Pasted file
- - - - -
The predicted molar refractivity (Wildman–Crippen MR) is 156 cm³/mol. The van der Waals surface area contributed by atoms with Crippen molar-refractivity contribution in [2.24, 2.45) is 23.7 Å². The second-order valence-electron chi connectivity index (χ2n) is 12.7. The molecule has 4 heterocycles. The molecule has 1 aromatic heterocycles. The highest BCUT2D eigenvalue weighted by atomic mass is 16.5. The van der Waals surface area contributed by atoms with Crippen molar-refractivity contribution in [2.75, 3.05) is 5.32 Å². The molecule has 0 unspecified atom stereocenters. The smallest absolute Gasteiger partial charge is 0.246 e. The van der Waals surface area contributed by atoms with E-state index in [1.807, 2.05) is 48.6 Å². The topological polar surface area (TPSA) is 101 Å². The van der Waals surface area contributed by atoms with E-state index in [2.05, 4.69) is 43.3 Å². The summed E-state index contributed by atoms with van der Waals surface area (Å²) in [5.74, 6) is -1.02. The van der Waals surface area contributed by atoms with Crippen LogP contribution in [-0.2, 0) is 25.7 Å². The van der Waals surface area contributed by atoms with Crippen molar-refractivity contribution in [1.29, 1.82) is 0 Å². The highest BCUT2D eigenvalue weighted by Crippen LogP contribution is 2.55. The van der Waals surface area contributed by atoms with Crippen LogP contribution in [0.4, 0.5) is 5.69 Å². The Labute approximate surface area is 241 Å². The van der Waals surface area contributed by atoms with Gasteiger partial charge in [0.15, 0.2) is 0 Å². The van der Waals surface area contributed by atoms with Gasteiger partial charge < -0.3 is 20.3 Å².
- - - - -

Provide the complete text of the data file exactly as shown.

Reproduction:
The predicted molar refractivity (Wildman–Crippen MR) is 156 cm³/mol. The van der Waals surface area contributed by atoms with Crippen molar-refractivity contribution in [2.24, 2.45) is 23.7 Å². The second-order valence-electron chi connectivity index (χ2n) is 12.7. The molecule has 4 heterocycles. The molecule has 1 aromatic heterocycles. The highest BCUT2D eigenvalue weighted by atomic mass is 16.5. The van der Waals surface area contributed by atoms with Crippen molar-refractivity contribution in [2.75, 3.05) is 5.32 Å². The molecule has 0 unspecified atom stereocenters. The smallest absolute Gasteiger partial charge is 0.246 e. The van der Waals surface area contributed by atoms with E-state index in [1.807, 2.05) is 48.6 Å². The topological polar surface area (TPSA) is 101 Å². The van der Waals surface area contributed by atoms with E-state index in [2.05, 4.69) is 43.3 Å². The summed E-state index contributed by atoms with van der Waals surface area (Å²) in [5.74, 6) is -1.02. The van der Waals surface area contributed by atoms with Crippen LogP contribution in [-0.2, 0) is 25.7 Å². The van der Waals surface area contributed by atoms with Crippen molar-refractivity contribution in [1.29, 1.82) is 0 Å². The highest BCUT2D eigenvalue weighted by Crippen LogP contribution is 2.55. The van der Waals surface area contributed by atoms with Crippen LogP contribution in [0.4, 0.5) is 5.69 Å². The Labute approximate surface area is 241 Å². The van der Waals surface area contributed by atoms with Gasteiger partial charge in [0.15, 0.2) is 0 Å². The van der Waals surface area contributed by atoms with Gasteiger partial charge < -0.3 is 20.3 Å².